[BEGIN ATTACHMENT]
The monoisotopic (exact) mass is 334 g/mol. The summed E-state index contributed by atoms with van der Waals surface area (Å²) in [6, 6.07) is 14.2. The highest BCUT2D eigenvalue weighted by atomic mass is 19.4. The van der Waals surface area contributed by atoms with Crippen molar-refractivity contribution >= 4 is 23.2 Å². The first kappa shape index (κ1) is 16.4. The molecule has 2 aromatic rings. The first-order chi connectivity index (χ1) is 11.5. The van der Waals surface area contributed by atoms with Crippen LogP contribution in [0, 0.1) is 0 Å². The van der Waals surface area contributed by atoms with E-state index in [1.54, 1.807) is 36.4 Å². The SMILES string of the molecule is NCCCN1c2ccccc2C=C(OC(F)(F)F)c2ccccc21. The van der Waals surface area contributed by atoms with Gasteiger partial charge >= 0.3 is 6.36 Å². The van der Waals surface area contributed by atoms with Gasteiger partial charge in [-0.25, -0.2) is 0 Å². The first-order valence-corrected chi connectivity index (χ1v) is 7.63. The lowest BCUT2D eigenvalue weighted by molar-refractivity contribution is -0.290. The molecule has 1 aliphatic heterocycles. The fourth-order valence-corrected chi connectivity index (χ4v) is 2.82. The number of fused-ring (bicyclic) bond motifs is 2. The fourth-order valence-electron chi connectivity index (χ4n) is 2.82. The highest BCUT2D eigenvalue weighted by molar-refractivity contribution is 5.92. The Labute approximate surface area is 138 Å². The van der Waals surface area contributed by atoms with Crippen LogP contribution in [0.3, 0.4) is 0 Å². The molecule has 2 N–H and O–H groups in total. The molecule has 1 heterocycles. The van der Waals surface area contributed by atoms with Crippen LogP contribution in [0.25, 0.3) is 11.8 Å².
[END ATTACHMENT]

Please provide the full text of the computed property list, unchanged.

The monoisotopic (exact) mass is 334 g/mol. The summed E-state index contributed by atoms with van der Waals surface area (Å²) in [6, 6.07) is 14.2. The highest BCUT2D eigenvalue weighted by atomic mass is 19.4. The van der Waals surface area contributed by atoms with Crippen molar-refractivity contribution >= 4 is 23.2 Å². The first kappa shape index (κ1) is 16.4. The molecule has 2 aromatic rings. The first-order chi connectivity index (χ1) is 11.5. The van der Waals surface area contributed by atoms with Crippen LogP contribution in [0, 0.1) is 0 Å². The van der Waals surface area contributed by atoms with E-state index in [1.54, 1.807) is 36.4 Å². The SMILES string of the molecule is NCCCN1c2ccccc2C=C(OC(F)(F)F)c2ccccc21. The van der Waals surface area contributed by atoms with Gasteiger partial charge >= 0.3 is 6.36 Å². The van der Waals surface area contributed by atoms with Gasteiger partial charge in [-0.25, -0.2) is 0 Å². The first-order valence-corrected chi connectivity index (χ1v) is 7.63. The lowest BCUT2D eigenvalue weighted by molar-refractivity contribution is -0.290. The molecule has 1 aliphatic heterocycles. The fourth-order valence-corrected chi connectivity index (χ4v) is 2.82. The number of fused-ring (bicyclic) bond motifs is 2. The fourth-order valence-electron chi connectivity index (χ4n) is 2.82. The highest BCUT2D eigenvalue weighted by molar-refractivity contribution is 5.92. The Labute approximate surface area is 138 Å². The van der Waals surface area contributed by atoms with Crippen LogP contribution in [0.3, 0.4) is 0 Å². The molecule has 2 N–H and O–H groups in total. The molecule has 1 heterocycles. The van der Waals surface area contributed by atoms with Crippen LogP contribution in [0.25, 0.3) is 11.8 Å².